Many people run their subs quite hot - sometimes as much as 10dB hot, preferring this over a calibrated system. Also, some have subs that are very capable, with prodigious output well down into single figure Hz and even when calibrated to reference, really loud bass that low can shake things. In a cinema there is usually very little or no output below 20/30Hz and, of course, in a cinema everything is bolted down and there are no shelves with things on, coffee tables and so on ;)

 

Most of us do NOT want our systems to sound like a cinema simply because our systems sound better than most cinemas!  There is no commercial cinema near me that can outperform my HT sonically and even if I drive the 40 miles or so to the nearest IMAX theatre, it still doesn't sound as good as I can now get at home.

 

Many people strive to make their HTs sound more like the mixing suite where the movie was made rather than their local multiplex.

 

My advice to anyone would be to calibrate their system to reference using Audyssey and then listen to it for a week or two to get used to the sound of flat (or as flat as possible in the particular room) bass and only then to raise the dB level to their preference, if they feel they need more.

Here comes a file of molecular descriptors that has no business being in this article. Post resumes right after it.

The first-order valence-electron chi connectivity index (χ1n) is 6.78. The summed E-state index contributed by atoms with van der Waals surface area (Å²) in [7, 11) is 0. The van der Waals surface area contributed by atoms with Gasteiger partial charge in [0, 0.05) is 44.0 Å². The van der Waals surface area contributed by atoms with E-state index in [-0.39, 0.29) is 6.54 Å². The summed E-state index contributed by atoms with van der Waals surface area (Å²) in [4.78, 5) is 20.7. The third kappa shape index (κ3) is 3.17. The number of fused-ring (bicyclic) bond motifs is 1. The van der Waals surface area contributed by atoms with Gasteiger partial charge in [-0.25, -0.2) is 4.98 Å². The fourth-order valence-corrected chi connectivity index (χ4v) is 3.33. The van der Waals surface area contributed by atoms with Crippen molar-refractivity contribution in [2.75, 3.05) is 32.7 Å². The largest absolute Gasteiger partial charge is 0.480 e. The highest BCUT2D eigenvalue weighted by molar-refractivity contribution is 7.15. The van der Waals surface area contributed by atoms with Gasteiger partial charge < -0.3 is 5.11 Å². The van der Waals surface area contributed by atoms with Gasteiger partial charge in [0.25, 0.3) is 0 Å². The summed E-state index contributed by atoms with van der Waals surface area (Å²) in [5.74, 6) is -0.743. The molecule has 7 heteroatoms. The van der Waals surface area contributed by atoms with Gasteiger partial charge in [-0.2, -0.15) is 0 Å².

post #57912 of 70896
Quote:
Originally Posted by batpig View Post

TBH, I think people who boast about the bass "shaking and rattling the room" are simply uneducated about what proper bass should sound like. I don't think anyone knowledgeable is advocating this as a reference standard. To the typical home user who buys some beefy new sub, it's probably pretty exciting to hear stuff in the room shake and rattle when there is a big explosion in "Transformers" or whatever -- that doesn't mean it's the goal nor proper "reference".

 

Absolutely +1.

post #57913 of 70896
Quote:
Originally Posted by batpig View Post

TBH, I think people who boast about the bass "shaking and rattling the room" are simply uneducated about what proper bass should sound like. I don't think anyone knowledgeable is advocating this as a reference standard. To the typical home user who buys some beefy new sub, it's probably pretty exciting to hear stuff in the room shake and rattle when there is a big explosion in "Transformers" or whatever -- that doesn't mean it's the goal nor proper "reference".

yup... the objective is to get reference level "bass" without everything rattling... rattles are distractions...

many people could perceptually improve their bass a whole bunch by eliminating those distractions... 10 minutes playing a bass heavy track while walking around blu-tack'ing everything that rattles would be time well spent... smile.gif
post #57914 of 70896
That's why they have a low frequency "buzz and rattle" test track on many test disks!
post #57915 of 70896
^^^